To download the full article published in October 2015, click here. Opens in a new window.


Volatility: The Market Price of Uncertainty

CFA Institute Conference Proceedings Quarterly
January 2014 | Vol. 31 | No. 1
The following is the abstract from the article "Volatility: The Market Price of Uncertainty" by Christopher Cole from Artemis Capital Management LLC.

  1. Today’s securities markets are pricing in yesterday’s crash, the known unknown, rather than tomorrow’s unknown unknown. To understand volatility as an asset class is to value the forward expectation of uncertainty, which is as much a function of human psychology as it is an expression of mathematics. Since the financial crisis, the pricing of volatility derivatives has undergone wide-scale changes that reflect classic behavioral biases. Not only is volatility an asset class, but in fact, it may end up being the most important asset class for institutional portfolios over the next decade. A strategy of “crisis alpha,” defined as the strategic acquisition of mispriced volatility, is a powerful way to navigate future uncertainty.

To download the full article published in January 2014, click here. Opens in a new window.


Volatility of an Impossible Object:  -

 RISK, FEAR, AND SAFETY IN GAMES OF PERCEPTION

The following is an excerpt from the research article "Volatility of an Impossible Object: Risk, Fear, and Safety in Games of Perception" from Artemis Capital Management LLC.

The global financial markets walk on the razors edge of empiricism and what you see is not what you think, and what you think may very well be impossible anyway. The impossible object in art is an illustration that highlights the limitations of human perception and is an appropriate construct for our modern capitalist dystopia. Modern financial markets are a game of impossible objects. In a world where global central banks manipulate the cost of risk the mechanics of price discovery have disengaged from reality resulting in paradoxical expressions of value that should not exist according to efficient market theory. Fear and safety are now interchangeable in a speculative and high stakes game of perception. The efficient frontier is now contorted to such a degree that traditional empirical views are no longer relevant.  The volatility of an impossible object is your own changing perception of risk.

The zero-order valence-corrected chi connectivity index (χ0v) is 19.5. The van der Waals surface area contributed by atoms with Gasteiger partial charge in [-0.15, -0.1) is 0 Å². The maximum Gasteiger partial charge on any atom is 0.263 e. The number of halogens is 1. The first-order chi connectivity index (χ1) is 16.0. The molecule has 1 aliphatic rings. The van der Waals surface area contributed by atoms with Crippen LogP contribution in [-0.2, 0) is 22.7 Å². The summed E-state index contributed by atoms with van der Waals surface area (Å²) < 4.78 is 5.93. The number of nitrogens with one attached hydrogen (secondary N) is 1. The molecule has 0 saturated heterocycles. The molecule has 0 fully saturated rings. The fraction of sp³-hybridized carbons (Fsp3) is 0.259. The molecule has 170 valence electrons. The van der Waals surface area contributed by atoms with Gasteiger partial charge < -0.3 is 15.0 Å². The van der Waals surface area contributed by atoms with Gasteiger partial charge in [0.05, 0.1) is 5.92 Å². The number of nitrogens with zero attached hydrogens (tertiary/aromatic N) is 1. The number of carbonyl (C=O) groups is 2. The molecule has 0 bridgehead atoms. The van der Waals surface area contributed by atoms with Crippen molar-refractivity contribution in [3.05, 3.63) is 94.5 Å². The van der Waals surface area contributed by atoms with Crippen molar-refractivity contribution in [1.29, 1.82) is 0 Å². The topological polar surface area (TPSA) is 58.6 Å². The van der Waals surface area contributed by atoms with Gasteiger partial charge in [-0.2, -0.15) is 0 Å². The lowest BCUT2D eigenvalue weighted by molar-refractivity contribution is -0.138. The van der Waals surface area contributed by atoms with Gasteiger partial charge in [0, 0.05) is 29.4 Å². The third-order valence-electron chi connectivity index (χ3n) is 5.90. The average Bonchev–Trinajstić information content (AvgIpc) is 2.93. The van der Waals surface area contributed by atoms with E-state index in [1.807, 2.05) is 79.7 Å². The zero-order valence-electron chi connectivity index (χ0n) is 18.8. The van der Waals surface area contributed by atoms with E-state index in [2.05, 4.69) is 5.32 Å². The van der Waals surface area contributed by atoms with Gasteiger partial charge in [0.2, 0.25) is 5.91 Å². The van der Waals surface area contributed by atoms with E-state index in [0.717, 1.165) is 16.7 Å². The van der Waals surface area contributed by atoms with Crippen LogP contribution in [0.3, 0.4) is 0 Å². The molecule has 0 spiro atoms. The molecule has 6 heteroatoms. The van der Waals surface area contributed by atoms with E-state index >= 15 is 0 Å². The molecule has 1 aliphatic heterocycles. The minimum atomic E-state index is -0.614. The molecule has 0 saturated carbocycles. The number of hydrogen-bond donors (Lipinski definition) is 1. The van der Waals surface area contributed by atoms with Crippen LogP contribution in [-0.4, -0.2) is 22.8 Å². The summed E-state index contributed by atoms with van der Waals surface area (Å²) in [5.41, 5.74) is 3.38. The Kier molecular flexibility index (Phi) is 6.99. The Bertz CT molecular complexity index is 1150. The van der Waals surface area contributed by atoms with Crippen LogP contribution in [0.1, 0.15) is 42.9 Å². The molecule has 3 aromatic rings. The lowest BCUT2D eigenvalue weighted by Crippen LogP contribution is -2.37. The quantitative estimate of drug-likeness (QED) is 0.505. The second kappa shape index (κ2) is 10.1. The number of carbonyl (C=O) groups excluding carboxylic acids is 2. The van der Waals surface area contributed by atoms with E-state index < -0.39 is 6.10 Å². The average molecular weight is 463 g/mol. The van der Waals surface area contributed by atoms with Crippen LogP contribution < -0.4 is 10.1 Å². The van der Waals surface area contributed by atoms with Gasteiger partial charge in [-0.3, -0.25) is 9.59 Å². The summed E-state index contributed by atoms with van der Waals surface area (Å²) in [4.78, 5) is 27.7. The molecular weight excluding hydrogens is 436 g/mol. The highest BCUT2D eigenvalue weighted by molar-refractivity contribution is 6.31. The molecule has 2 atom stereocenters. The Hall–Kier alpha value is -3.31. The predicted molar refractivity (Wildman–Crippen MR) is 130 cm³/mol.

To download the full article published on October 4, 2012 click here. Opens in a new window


Volatility at World's End

DEFLATION, HYPERINFLATION AND THE ALCHEMY OF RISK

The following is an excerpt from the research article "Volatility at World’s End: Deflation, Hyperinflation and the Alchemy of Risk" from Artemis Capital Management LLC. Click for PDF Download Opens in a new window

Imagine the world economy as an armada of ships passing through a narrow and dangerous strait leading to the sea of prosperity. Navigating the channel is treacherous for to err too far to one side and your ship plunges off the waterfall of deflation but too close to the other and it burns in the hellfire of inflation. It is said that de-leveraging is a perilous journey and beneath these dark waters are many a sunken economy of lore. Print too little money and we cascade off the waterfall like the Great Depression of the 1930s... print too much and we burn like the Weimar Republic Germany in the 1920s... fail to harness the trade winds and we sink like Japan in the 1990s. On cold nights when the moon is full you can watch these ghost ships making their journey back to hell... they appear to warn us that our resolution to avoid one fate may damn us to the other. Volatility at World's End symbolizes a new paradigm for pricing risk that emerged after the 2008 financial crash and is related to our collective fear of deflation.

To download the full article published on March 30, 2012 click here. Opens in a new window.